An assembly consists of assembly metadata describing the complete assembly, type metadata describing the exported types and methods, MSIL code, and resources. All these parts can be inside one file or spread across several files.
In the following eg, the assembly metadata, type metadata, MSIL code, and resources are all in one file – component.dll, the assembly consists of a single file.
Assembly meta data also references a module call util.netmodule, which itself includes only type meta data and MSIL code for a class. A module has no assembly metadata. Thus the module itself has no version information; it also cannot be installed separately. All the three files in this ex make up a single assembly. The assembly is the installation Unit.
NAMESPACES, ASSEMBLIES, AND COMPONENTS
How does a namespace fit into the assembly concept? The namespace is completely independent of an assembly. You can have different namespaces in a single assembly, but the same namespace can spread across assemblies. The namespace is just an extension of the type name
Assemblies can be viewed using the command line utility ildasm, the MSIL disassembler. An assemply can be opened by starting ildasm from the command line, with the assembly as argument or by selectin ghte menu File-open.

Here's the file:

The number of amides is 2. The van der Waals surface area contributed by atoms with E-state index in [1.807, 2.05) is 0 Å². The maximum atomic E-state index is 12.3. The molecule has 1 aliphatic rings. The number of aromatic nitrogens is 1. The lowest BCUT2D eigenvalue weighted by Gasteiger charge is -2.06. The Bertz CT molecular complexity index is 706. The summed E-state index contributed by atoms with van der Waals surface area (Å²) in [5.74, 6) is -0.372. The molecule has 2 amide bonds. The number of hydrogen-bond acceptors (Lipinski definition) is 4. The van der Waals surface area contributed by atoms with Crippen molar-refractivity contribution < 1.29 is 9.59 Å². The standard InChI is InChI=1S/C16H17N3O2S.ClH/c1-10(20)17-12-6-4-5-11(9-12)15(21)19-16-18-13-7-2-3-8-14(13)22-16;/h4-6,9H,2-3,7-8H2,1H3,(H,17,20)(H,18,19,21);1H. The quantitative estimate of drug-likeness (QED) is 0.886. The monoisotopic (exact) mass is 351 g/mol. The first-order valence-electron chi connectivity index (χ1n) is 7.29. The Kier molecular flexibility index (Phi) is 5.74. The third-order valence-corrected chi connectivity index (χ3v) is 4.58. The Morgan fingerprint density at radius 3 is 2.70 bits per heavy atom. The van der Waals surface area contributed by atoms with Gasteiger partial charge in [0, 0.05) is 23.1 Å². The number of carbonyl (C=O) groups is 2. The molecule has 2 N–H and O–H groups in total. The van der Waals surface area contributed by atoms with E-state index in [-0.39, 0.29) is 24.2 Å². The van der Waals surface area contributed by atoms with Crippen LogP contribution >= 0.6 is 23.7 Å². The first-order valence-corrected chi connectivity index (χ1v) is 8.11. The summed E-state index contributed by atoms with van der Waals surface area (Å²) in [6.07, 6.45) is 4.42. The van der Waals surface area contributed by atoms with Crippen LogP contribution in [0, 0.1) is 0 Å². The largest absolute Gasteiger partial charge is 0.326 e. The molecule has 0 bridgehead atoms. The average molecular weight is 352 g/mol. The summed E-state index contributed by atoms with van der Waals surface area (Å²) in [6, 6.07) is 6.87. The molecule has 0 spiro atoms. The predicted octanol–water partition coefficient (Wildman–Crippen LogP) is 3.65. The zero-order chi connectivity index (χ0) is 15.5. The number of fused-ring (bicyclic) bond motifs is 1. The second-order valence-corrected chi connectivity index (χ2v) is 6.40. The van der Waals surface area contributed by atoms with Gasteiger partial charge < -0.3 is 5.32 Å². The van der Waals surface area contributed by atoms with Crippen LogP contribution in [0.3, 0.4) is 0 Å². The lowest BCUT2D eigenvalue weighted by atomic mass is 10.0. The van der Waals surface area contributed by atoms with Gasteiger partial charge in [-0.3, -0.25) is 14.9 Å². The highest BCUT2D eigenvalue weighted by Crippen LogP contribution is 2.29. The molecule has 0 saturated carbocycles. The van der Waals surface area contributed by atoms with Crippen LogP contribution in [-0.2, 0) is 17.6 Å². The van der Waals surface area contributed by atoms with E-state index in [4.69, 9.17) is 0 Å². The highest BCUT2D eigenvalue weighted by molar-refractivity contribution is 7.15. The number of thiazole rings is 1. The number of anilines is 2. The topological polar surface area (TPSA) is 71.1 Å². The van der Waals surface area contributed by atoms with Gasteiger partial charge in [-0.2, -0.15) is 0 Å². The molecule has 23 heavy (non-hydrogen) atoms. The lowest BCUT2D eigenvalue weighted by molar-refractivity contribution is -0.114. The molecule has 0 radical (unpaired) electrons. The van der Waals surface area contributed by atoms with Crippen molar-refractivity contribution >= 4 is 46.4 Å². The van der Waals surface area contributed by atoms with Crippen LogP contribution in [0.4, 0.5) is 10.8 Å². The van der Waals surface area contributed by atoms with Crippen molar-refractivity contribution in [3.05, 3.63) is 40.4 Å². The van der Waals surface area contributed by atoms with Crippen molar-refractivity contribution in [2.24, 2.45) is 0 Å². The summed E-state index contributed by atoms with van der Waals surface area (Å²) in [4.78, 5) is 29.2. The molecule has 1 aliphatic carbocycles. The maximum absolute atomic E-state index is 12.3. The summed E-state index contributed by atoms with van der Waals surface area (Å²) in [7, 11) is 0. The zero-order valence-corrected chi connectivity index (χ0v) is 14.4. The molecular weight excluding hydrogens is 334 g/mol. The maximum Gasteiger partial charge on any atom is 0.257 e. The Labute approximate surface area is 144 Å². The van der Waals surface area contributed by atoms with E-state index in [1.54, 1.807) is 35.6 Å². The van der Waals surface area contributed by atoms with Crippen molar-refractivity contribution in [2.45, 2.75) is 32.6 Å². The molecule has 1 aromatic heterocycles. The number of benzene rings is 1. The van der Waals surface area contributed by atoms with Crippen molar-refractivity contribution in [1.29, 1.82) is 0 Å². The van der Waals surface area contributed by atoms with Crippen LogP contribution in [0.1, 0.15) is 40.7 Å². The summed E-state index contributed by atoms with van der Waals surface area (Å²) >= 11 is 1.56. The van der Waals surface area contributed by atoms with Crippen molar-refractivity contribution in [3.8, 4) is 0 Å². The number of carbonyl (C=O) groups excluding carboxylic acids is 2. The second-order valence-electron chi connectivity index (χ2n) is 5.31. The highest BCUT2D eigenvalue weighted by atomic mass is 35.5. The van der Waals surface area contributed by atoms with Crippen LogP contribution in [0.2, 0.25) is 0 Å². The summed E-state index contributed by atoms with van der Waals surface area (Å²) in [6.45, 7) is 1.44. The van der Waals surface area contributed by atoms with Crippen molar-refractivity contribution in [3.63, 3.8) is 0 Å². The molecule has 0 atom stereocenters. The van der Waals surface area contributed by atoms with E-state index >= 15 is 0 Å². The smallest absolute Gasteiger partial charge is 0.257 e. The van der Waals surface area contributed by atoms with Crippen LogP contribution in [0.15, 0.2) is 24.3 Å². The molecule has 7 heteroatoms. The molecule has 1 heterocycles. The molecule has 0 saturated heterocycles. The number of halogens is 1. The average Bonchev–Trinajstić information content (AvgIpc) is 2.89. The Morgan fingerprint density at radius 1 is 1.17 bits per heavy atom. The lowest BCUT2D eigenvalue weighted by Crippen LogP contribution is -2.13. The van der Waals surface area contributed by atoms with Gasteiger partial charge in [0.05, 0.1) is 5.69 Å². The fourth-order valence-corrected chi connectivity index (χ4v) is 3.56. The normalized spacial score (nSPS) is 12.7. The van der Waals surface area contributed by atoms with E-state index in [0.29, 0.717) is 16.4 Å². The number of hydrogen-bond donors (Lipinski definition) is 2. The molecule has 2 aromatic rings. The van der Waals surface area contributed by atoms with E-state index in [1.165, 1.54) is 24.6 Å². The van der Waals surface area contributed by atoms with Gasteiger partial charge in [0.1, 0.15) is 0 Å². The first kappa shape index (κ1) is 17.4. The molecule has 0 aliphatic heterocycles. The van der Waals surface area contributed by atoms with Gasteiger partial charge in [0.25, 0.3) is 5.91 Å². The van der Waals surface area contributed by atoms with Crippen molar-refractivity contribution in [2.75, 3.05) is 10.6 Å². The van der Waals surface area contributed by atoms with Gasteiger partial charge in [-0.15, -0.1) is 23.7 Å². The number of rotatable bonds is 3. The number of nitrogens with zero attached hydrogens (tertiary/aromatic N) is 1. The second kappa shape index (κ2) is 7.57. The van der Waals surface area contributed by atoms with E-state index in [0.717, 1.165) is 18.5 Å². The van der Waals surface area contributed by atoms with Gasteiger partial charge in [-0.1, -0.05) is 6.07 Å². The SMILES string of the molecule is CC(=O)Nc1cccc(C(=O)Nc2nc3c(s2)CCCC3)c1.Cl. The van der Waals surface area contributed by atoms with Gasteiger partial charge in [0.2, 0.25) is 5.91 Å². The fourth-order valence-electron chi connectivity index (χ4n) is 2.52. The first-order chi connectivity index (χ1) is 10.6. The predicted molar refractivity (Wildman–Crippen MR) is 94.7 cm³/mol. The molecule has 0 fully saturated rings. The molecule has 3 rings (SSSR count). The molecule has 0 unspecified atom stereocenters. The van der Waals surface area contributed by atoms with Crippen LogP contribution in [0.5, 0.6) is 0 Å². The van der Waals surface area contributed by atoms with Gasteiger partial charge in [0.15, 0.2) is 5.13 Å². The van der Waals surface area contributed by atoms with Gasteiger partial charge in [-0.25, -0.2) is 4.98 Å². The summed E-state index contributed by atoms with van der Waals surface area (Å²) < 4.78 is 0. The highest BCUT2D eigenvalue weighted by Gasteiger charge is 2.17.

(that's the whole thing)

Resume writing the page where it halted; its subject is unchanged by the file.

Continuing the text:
Understanding Strong assembly names
All assemblies contain a name, version, and a culture. However assemblies can contain a public key. An assembly containing all four pieces of information is said to be strongly named. Only assemblies that contain strong names can be stored in the global assembly.GAC is a disk based collection of .NET assemblies that can be accessed by any piece of .NET code on the machine containing the GAC. You can place assemblies with different strong names side by side in the global assembly cache, even if the segment names match. For example version 184.108.40.206 of an assembly named assembly.dll can be installed in GAC along with version 220.127.116.11